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If you are taking your recording gear in rainy climates or large amounts of water, what sort of waterproofing techniques are you using? Waterproof bags? Anybody have any sound devices wetsuits? Maybe I should make one?!

  • @NoiseJockey is writing a series about this kind of stuff, Portage, on www.sonic-terrain.com. There's nothing there specifically about waterproofing yet, but robust bags might be a start in your case: sonic-terrain.com/2010/09/portage-i-the-mil-spec-way . – Justin Huss Sep 14 '10 at 22:48
  • @justin I think Sepulchra is a founder of Sonic Terrain ;) – Utopia Sep 15 '10 at 2:29
  • @Ryan, that's good to know, it'll probably come in handy when I want to not make a fool of myself... :P – Justin Huss Sep 15 '10 at 6:05
  • Lots of condoms, elastics, cheap raincoats, ducktape, and triple redundancy. Its said that rice absorbs moisture so might help keeo things dry inside if placed in next to your kit perhaps wrapped up in cheesecloth for instance. Good luck! – Patrick Sep 15 '10 at 6:21
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Oh, trust me, there'll be an article on Sonic Terrain about this soon... ;-)

For me, it depends on whether we're talking about protection against immersion (dunking, dropping into the drink) or splashes (waves, rain, dripping condensation). The former is the hardest, due to cabling, but I've experimented with cutting holes in kayak dry bags and sealing a cable in the hole with silicone caulking. This works for things like hydrophones, but you still need do the ol' condom trick with mics and make sure that the connector to the mic is also sheathed/waterproofed.

For splashes, I use a Rainman cover by Remote Audio when it's really wet. Others rig up similar, cheaper rigs with "hogshair" insulation, but I try to avoid visits to my Big Box Home Improvement Retailer as much as possible. :-) I agree with Matthew that windjammers do pretty well for light mist and occasional drips, but they'll start dripping internally themselves if they get oversaturation, and that's what you need to avoid for maximum mic health.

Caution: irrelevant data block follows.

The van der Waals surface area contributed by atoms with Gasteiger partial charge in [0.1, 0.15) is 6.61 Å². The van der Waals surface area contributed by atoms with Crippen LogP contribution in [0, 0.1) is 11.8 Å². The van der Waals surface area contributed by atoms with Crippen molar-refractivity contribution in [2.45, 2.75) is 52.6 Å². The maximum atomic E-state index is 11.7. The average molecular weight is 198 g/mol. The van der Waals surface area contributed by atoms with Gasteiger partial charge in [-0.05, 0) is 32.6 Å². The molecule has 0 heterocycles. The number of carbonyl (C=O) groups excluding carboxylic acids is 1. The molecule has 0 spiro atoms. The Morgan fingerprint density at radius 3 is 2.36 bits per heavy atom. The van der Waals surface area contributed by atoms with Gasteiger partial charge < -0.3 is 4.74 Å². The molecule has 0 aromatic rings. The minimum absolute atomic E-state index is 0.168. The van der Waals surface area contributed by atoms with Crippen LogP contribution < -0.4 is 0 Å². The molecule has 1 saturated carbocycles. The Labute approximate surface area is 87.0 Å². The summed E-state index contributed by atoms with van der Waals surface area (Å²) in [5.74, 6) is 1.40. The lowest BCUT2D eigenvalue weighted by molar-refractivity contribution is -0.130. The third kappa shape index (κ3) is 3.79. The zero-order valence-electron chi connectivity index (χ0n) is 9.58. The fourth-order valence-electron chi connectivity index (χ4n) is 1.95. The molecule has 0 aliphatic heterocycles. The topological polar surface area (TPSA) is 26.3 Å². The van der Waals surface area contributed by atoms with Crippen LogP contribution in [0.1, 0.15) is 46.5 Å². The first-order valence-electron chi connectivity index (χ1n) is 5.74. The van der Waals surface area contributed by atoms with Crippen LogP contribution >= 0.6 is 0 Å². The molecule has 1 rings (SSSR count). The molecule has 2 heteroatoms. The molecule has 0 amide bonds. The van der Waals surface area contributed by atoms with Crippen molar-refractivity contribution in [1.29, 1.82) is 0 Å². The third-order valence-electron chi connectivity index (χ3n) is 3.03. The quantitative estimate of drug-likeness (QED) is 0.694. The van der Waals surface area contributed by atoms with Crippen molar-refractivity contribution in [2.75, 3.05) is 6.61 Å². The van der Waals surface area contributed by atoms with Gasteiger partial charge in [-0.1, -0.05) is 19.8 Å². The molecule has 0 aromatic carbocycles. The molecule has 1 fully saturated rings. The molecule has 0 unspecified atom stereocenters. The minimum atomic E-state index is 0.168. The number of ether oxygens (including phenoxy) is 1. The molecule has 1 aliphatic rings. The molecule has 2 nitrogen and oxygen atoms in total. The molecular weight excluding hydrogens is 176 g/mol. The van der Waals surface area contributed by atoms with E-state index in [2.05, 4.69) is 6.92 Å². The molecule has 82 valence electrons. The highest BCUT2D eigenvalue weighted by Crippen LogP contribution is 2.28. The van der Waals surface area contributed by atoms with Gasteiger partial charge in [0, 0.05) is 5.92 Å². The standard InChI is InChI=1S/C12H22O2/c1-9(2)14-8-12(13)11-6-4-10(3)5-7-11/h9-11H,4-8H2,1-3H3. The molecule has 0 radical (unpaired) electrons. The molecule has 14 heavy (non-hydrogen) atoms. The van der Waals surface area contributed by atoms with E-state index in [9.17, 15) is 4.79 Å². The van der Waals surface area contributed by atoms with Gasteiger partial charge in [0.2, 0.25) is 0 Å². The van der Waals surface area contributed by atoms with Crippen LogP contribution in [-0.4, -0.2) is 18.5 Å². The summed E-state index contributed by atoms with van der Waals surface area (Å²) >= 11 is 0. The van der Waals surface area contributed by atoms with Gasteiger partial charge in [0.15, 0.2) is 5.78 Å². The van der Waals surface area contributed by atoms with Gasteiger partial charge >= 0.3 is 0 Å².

For recorders themselves, a lot of options exist. Some field bags have clear plastic covers. Petrol and SportsShooter make ponchos with clear chest windows for bag operation. Heck, you can indeed just put stuff in clear, flexible dry bags and do the same thing, though it looks odd and you still need to route the cabling out somewhere.

It's been my experience that all pro gear, except mics (which have open grates over the capsules) are constructed to be fine with the odd single raindrop or five, from cameras to Sound Devices mixers. But for prolonged wet conditions, definitely protect yourself!

If you can afford it, look into eVent or Goretex Pac-Lite raingear for your body. Those are the most breathable waterproof fabrics out there, eVent many more times so than Pac-Lite. Great for warm, rainy days or when you're on the move.

  • noisejockey I should clarify, I am referring to the recorder specifically. I have been around a lot of bodies of water lately and I'm worried about it accidentally taking a dunk or being smothered by a a wave. – sepulchra Sep 16 '10 at 1:40
  • Nice idea on cutting holes in a dry bag! I kept my handheld recorder in one of those when I was travelling for six months and it survived some very wet, humid moments, including being neck high in swamp water in the middle of a rainforest. The outside of the bag was soaked but the inside 100% dry. If you can definitely re-seal the holes that's a viable option... – Colin Hunter Sep 16 '10 at 16:54
  • @sepulchra Then I'd definitely look at clear drybags by manufacturers like SealLine, and do the hole-puncture-plus-silicone trick to "bake" a cable in there. Ewa Marine from Germany makes bags for cameras that are similar but don't get univerally high marks. – NoiseJockey Sep 16 '10 at 19:10
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For the mics, a Rycote blimp and windjammer do a great job. They are 100% synthetic and can get soaking wet and dry off perfectly. For mixers and recorders, get a good rain fly or a variety of plastic garbage bags.

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